Send to

Choose Destination
See comment in PubMed Commons below
Drug Healthc Patient Saf. 2013;5:37-47. doi: 10.2147/DHPS.S28822. Epub 2013 Feb 26.

Oral available agents in the treatment of relapsing remitting multiple sclerosis: an overview of merits and culprits.

Author information

Department of Neurology, St JosefHospital Bochum, Ruhr-University Bochum, Bochum, Germany.


Multiple sclerosis (MS) is a chronic immunological disease of the central nervous system characterized by early inflammatory demyelination and subsequent neurodegeneration. Major therapeutic progress has occurred during the past decade, in particular since the introduction of immunomodulatory agents, however, MS is still an incurable disease. In addition, parenteral application of the currently licensed drugs is associated with injection-related adverse events (AEs) and low patient compliance. Thus, there remains an unmet need for the development of more effective and well tolerated oral therapies for the treatment of MS. A number of new orally administered agents including fingolimod, laquinimod, teriflunomide, cladribine, and BG-12 have been licensed recently or are currently under investigation in relapsing remitting MS patients. In multi-center, randomized, placebo-controlled phase III clinical studies, all of these agents have already shown their efficacy on both clinical disease parameters and magnetic resonance imaging-based measures of disease activity in patients with relapsing remitting MS. However, there are essential differences concerning their clinical efficacy and side-effect profiles. Additionally, the mechanisms by which these substances exert clinical efficacy have not been fully elucidated. In this article, we review the pharmaceutical properties of fingolimod, laquinimod, teriflunomide, cladribine, and BG-12; and their suggested mechanisms of action, clinical efficacy, and side-effect profiles.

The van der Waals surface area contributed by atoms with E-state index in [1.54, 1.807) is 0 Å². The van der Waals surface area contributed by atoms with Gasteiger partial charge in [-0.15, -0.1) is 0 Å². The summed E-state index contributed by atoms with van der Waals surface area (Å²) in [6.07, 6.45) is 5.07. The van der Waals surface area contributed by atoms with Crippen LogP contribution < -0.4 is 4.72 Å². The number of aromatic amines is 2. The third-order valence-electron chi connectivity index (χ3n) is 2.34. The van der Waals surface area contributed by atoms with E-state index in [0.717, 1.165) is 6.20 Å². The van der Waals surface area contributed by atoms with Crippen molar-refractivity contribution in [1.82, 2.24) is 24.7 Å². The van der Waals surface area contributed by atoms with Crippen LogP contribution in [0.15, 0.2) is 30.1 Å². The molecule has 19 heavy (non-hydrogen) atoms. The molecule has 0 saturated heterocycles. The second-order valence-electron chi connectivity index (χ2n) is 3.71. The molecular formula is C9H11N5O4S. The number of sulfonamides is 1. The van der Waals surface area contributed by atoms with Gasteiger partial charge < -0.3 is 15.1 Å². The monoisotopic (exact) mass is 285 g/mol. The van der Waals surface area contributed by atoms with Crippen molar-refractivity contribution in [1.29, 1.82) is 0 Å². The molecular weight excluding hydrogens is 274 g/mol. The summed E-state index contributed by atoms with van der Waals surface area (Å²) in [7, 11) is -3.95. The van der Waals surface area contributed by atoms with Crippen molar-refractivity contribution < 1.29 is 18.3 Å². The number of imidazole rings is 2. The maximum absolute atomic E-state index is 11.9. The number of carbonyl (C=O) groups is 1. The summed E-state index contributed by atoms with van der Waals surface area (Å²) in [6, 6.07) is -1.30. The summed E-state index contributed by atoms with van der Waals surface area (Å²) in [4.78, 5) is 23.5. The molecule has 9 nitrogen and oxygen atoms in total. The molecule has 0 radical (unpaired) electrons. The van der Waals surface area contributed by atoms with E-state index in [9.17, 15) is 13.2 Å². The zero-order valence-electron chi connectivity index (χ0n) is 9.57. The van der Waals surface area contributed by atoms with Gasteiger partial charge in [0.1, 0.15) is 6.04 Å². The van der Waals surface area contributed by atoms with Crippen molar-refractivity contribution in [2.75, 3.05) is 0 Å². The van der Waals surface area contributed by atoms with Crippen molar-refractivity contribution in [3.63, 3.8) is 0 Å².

cladribine; fingolimod (FTY); fumaric acid esters (BG-12); laquinimod; teriflunomide

PubMed Commons home

PubMed Commons

How to join PubMed Commons

    Supplemental Content

    Full text links

    Icon for Dove Medical Press Icon for PubMed Central
    Loading ...
    Support Center